Weekend Winos

Enthusiasts in search of quality libations to enhance weekends.


Leave a comment

Tourists at Home – SF Mission District Food Tour

Avital Mission District Food Tour. It was a 3 hour tour and just like they promised we had a blast eating and drinking our way through the neighbourhood and clocked 10,450 steps on top of it!   But I am getting ahead of myself.

SF MIssion District

While we enjoy getting together at our homes and relaxing while we research and enjoy some new libations, the early spring crisp air had everyone anxious to be outdoors.  Someone in the group knew about the Avital tours so we signed up and set off to the Mission District for our weekend adventure.

This area of San Francisco is know for its rich Mexican and Central American culture, colorful street murals, culinary options from taquerias to the original location of The Slanted Door (now at the Ferry Building) and Mission Dolores a few blocks from Dolores Park. We met our guide in front of The Women’s Building, it serves a variety of women’s organizations and provides meeting and activity space to the community.  The mural, MaestraPeace (1994), honors women’s contributions around the world.

 

First Stop, Hog & Rocks, San Francisco’s first ham and oyster barHog and RocksWhat a great place to start, the manager was very knowledgeable and told us about the different types of oysters.  The bartender served us a Calabria, a combination of bourbon, meyer lemon, bergamot, taverna, honey, bitters and ginger. They know their whiskeys and offer eight or more Old Fashioned options in their menu.

Second stop, Mission Cheese, known for their limited production artisan and farmstead cheeses.  We tasted  Landaff (from Landaff Creamery) and Golden Valley Pecorino (from Golden Valley Creamery) paired with a dark beer.  Cheese and beer?  Yes, it works!  Their menu has more than cheese – the salads, salumi plate and duck rillettes looked fantastic. And they also serve wine.

 

Venga EmpanadasNext, Venga Empanadas, where we toured the kitchen and met one of the owners.  They served us two different types of empanadas, the traditional argentine beef and a five pepper manchego cheese empanada.  A little glass of wine would have been nice, the tour included drinks!  On our way out we bought some alfajorcitos de maicena – oh soooo  good!  I’ll have to look up the recipe.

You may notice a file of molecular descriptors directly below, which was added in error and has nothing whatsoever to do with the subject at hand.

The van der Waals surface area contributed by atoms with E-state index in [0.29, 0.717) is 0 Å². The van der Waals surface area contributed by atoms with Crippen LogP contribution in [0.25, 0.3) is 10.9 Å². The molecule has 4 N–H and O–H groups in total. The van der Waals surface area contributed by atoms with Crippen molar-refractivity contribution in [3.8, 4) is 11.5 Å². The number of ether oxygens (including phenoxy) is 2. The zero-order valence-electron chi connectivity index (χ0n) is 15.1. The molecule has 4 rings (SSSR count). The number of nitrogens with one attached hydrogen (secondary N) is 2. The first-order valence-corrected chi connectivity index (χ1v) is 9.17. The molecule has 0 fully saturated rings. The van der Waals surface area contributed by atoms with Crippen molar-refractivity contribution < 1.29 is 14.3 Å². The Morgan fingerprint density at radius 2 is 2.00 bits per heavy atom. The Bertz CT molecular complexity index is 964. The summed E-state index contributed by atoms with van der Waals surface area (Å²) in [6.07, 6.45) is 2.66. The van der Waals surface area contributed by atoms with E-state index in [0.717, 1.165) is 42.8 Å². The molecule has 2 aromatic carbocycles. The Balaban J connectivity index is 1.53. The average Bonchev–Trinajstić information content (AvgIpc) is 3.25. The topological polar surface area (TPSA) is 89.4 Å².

After a short walk by the Mission towards Mission Dolores Park, we stopped at Bi-Rite Market a grocery store that sells organic goods.  We were offered some delicious strawberries and quickly walked around the store.  It was small, full of people and expensive.  Our last stop was the Bi-Rite Creamery, people were lined up around the block.  Our tour guide walked in as if he owned the establishment and emerged a few minutes later with a plater full of salt and caramel ice cream for the group.  A generous tasting I must add, and it was delicious.  A great way to end the tour!

Advertisements


Leave a comment

Egg Nog – Love It or Leave It?

There were just a few of the winos in town after Christmas, and we quickly discovered that only one (our host) had a true appreciation for egg nog.  We agreed to start with some homemade egg nog and then set out to taste the different store-bought brands.

Egg Nog Options

Egg nog for the Holidays is not a tradition that I grew up with, so I was intrigued by all the options to consider.  Cold or warm? Rum, brandy, bourbon, cognac or Baileys? Nutmeg or cinnamon? Diluted with milk or creamy thick? Soy based? Low fat? Shaken or stirred? Cocktail or straight up? Is it one word (eggnog) or two words (egg nog)? And of course — homemade versus store-bought egg nog ?

As a group we always agree that there can be many winners, everyone has different tastes and preferences.  In this case, the homemade option prepared by our host was the clear winner.  He insisted that it was a simple recipe and his preference is to use a light rum.  The critical steps he mentioned, other than the constant whisking, are to make sure that the mixture cools down before adding the rum, vanilla, light cream and nutmeg and to refrigerate overnight.

We started the pre-made tasting using shot glasses (more than that would have been too much) and found that the group quickly agreed on: cold, creamy, with liquor, not shaken, with nutmeg and not soy (very watery, just unpleasant). The store-bought preferred options were:

  • Southern Comfort Vanilla Spice Egg Nog (220 calories and 9g fat for 1/2 cup): There is no liquor in it as the name may imply, it is lighter in color than the others and basically tastes like a profiterole.  The option with E&J XO brandy (versus rum) was also the preferred choice.
  • Sunnyside Farms Low Fat Egg Nog (130 calories and 2g fat for 1/2 cup): The dark yellow color was off-putting to some, but it tasted pretty good, like pudding, at almost 1/2 the calories.  Once again, the E&J XO brandy was the preferred liquor option.

We never did settle if it is egg nog or eggnog, I guess we’ll leave that to next year’s celebration.  And like everything else, don’t overdo it, too much of a good thing is not good, and that is especially true for this creamy libation.